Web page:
Stampeders notes: Greenwood will take his time making retirement decision
Cory Greenwood is in no rush.
The Calgary Stampeders linebacker is 34 years-old and coming off a scary injury that kept him out of the lineup for six weeks before he returned for Sunday’s loss in the CFL’s West Division Semifinal.
If his time playing football is over, Greenwood seems at peace with it.
He just hasn’t made that decision yet.
“I’m going to take December, Christmas, maybe January to talk about it with my folks and see how my body feels and then re-assess things,” Greenwood said.
The linebacker suffered a series of stingers starting in the Labour Day Classic. Two weeks later against the Hamilton Tiger-Cats, he got another stinger during which there was slight paralysis and he couldn’t move his arm.
While he made it back into the lineup in time for the playoffs, Greenwood is also a player who missed a full season in 2017 because of a torn ACL in his knee while he was with the Edmonton Eskimos.
There comes a point where taking that sort of damage just isn’t worth it, and Greenwood acknowledged that retirement is a possibility.
That doesn’t mean it’s guaranteed, though.
He got through Sunday’s game without any more stingers, after all.
“Honestly, you never know how it’s going to react because we don’t hit people in practice, so I was like ‘I could get one and be done,’ but I put on a neck-roll and I didn’t change my game or anything,” Greenwood said. “I didn’t get another one, so maybe I could keep the neck-roll and play next year.”
Having Greenwood, who is from Kingston, Ont., in the lineup this year allowed the Stampeders to continue playing a Canadian at middle-linebacker the way they did in previous years before Alex Singleton left for the NFL.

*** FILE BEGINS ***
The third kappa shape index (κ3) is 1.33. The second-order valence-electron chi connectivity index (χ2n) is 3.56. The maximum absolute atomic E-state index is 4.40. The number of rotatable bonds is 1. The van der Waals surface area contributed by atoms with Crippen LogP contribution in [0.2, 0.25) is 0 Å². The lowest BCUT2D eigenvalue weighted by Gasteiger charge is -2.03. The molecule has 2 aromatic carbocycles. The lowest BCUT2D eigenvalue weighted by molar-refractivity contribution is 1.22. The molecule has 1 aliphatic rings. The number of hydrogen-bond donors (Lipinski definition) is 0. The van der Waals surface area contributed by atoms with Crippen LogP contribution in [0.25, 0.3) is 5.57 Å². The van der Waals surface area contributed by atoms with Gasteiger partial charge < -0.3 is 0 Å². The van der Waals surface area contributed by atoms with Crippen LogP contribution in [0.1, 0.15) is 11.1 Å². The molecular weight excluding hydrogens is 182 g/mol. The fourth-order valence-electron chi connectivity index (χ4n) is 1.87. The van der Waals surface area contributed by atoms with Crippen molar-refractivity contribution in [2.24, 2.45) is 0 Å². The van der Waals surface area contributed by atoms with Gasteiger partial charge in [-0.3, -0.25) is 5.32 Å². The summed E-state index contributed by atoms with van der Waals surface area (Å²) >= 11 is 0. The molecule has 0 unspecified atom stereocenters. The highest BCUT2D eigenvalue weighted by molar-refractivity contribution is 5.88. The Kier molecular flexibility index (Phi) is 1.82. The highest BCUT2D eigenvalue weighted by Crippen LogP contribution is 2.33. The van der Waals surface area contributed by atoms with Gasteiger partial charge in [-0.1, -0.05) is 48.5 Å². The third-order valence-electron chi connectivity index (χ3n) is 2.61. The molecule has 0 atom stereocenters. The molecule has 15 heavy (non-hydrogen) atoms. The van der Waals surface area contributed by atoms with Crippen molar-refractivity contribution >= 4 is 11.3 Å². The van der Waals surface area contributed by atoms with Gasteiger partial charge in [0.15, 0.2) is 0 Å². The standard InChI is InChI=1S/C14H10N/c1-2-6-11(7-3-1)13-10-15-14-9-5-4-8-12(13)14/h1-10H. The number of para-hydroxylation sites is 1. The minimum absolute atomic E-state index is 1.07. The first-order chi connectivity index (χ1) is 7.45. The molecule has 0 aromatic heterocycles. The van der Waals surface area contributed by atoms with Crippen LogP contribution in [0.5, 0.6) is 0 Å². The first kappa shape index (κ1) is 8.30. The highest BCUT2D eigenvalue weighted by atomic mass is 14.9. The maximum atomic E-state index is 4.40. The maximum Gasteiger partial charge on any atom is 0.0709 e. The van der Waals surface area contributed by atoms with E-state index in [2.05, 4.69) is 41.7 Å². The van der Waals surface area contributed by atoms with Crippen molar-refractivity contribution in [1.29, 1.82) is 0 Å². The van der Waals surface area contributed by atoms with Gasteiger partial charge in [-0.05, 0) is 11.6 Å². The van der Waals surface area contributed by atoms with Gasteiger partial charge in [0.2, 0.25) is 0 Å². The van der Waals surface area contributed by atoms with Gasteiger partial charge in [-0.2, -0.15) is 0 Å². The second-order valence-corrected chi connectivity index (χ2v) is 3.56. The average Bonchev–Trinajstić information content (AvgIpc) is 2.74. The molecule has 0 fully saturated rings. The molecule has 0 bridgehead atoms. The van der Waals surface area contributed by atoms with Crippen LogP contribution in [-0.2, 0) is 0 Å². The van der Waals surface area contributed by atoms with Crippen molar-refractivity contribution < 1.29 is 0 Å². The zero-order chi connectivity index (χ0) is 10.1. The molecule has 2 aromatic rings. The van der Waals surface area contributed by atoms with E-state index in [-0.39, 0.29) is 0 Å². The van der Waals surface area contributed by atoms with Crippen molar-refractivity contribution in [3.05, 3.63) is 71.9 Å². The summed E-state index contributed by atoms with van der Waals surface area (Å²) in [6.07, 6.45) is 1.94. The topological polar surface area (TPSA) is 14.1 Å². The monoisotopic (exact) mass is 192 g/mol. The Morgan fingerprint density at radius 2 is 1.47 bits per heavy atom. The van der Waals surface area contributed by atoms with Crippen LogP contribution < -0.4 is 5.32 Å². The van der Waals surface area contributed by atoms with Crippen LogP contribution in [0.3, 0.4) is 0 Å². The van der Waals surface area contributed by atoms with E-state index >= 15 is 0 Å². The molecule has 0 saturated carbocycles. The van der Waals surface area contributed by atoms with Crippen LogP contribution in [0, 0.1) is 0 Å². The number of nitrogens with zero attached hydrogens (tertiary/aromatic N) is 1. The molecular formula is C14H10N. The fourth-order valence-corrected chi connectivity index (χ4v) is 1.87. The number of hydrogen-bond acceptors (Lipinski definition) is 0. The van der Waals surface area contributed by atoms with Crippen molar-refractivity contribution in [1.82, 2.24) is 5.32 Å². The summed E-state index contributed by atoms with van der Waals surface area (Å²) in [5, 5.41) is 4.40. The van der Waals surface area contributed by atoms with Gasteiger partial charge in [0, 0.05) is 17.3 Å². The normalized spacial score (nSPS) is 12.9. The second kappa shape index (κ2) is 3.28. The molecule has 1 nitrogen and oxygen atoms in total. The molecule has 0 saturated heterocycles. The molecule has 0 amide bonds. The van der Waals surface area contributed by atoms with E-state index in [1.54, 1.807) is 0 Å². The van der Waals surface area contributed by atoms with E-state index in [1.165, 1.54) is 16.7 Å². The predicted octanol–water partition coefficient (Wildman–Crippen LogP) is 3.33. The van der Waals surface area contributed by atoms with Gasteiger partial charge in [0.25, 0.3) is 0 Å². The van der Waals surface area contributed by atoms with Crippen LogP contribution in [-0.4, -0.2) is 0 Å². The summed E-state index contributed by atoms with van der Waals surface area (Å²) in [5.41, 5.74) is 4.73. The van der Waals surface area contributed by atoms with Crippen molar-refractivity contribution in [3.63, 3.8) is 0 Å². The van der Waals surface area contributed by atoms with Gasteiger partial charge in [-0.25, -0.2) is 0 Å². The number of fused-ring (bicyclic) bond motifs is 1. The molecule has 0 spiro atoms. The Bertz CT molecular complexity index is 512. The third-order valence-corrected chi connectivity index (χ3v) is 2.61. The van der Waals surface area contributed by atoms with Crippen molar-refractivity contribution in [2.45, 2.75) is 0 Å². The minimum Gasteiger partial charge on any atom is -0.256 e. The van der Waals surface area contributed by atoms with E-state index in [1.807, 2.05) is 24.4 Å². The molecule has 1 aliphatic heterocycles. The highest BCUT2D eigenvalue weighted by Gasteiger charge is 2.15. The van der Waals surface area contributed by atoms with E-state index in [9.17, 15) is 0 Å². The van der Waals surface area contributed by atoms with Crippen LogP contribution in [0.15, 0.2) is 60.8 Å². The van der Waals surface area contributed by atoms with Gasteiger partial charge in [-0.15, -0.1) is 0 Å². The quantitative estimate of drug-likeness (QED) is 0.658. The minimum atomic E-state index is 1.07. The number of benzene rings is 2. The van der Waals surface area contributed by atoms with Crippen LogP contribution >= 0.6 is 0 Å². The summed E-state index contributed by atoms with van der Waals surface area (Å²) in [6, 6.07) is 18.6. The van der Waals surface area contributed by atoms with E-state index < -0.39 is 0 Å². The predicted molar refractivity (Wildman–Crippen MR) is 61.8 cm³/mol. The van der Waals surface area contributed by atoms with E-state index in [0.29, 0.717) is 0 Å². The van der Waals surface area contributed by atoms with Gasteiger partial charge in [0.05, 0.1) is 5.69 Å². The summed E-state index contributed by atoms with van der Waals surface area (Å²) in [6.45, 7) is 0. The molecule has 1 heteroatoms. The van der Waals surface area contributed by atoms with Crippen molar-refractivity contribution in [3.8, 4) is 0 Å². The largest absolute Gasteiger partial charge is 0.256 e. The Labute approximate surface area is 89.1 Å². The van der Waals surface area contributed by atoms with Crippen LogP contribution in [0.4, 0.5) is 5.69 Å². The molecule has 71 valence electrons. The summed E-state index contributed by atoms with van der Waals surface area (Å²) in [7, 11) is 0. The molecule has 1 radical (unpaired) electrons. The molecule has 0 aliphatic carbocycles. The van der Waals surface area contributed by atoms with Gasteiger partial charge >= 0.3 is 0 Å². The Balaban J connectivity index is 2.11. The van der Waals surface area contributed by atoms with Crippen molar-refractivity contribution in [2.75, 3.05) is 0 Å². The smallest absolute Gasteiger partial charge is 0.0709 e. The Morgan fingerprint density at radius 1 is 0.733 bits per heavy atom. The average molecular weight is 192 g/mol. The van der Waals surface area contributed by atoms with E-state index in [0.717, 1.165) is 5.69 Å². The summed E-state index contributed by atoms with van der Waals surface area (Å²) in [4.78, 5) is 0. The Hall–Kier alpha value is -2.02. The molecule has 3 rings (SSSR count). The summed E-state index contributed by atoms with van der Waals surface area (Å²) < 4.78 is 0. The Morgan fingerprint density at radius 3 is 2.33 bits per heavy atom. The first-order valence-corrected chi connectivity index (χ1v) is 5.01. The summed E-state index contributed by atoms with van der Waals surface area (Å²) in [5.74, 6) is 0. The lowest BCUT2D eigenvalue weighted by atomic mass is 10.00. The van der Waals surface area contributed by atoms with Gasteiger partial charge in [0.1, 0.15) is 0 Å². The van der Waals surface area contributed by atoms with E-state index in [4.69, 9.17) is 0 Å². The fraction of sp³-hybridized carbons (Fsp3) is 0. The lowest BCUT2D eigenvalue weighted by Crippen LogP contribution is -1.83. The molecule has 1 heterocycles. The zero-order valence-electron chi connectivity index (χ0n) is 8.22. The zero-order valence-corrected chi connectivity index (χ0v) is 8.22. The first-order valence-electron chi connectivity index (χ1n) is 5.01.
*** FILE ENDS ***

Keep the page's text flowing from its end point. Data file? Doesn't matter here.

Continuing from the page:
While he was out, the Stamps went with Wynton McManis at middle linebacker and Nate Holley — the West Division’s Most Outstanding Rookie nominee — in the weak-side position.
Both of those guys are going to be cheaper than Greenwood would be next year, and he acknowledge that the team might not necessarily need him back next year if they choose to move forward with two Americans as their starting linebackers.
Holley, though, looks likely to take advantage of the CFL’s new window for players to explore NFL options. With Dexter McCoil getting released by the Stamps soon to do the same, it’s entirely possible that the Stamps might need Greenwood.
They certainly aren’t ruling it out.
“Interested in Cory, yes,” said Stamps head coach Dave Dickenson. “He’s been a great addition to the Stampeders organization. I love him as a guy. Hard worker, very committed to winning, just wants to be part of the group.
“Very physical, tough guy. He’s 35-ish now. He’s having some shoulder issues that are concerning, but some things you can resolve in the off-season. Definitely a guy I want to be in touch with for the long-term, as well. I think Cory is a good person and a valuable asset to our club, and I’d always be interested, if he’s playing football, to (have him) wearing the Red & White.”
Jamar Wall wants to be back with the Stampeders.
It’s inconceivable that they won’t want him back next season, too.
With Brandon Smith retiring, Wall will be by far the oldest guy in the defensive backfield. At 31-years-old, though, he’s still got lots of football left and feels like there’s things he can pass on to this next generation of Stampeders DBs.
“I’m definitely the oldest by seven years or six years,” Wall said. “It’ll definitely be good to be back. We have a young group, but I’ve learned a lot from Smitty. We have a young group, but it’d be nice to be back. We have a lot of good, young guys, but they still don’t know the Calgary way to the fullest.”
If anyone is wondering why Smith isn’t looking seriously at a post-playing career move to coaching, by the way, there are a couple reasons.
For one, he’s already been working as an accountant for a while, but he also just isn’t quite sure he’s got the temperament for coaching.
“Coaching, you have to have that ability to translate to players,” Smith said. “Doing it on the field is much different from doing it in the coach’s position in the booth, to relay those messages. Sometimes you have to be a disciplinarian, and that’s not really my forte.
“You have to tell someone, ‘You’ve gotta do this, this and this,’ and I’d just rather say ‘You know, you’d be more successful if you do it this way,’ and as a coach, you’ve got to make sure you hammer that home because your job relies on it.”
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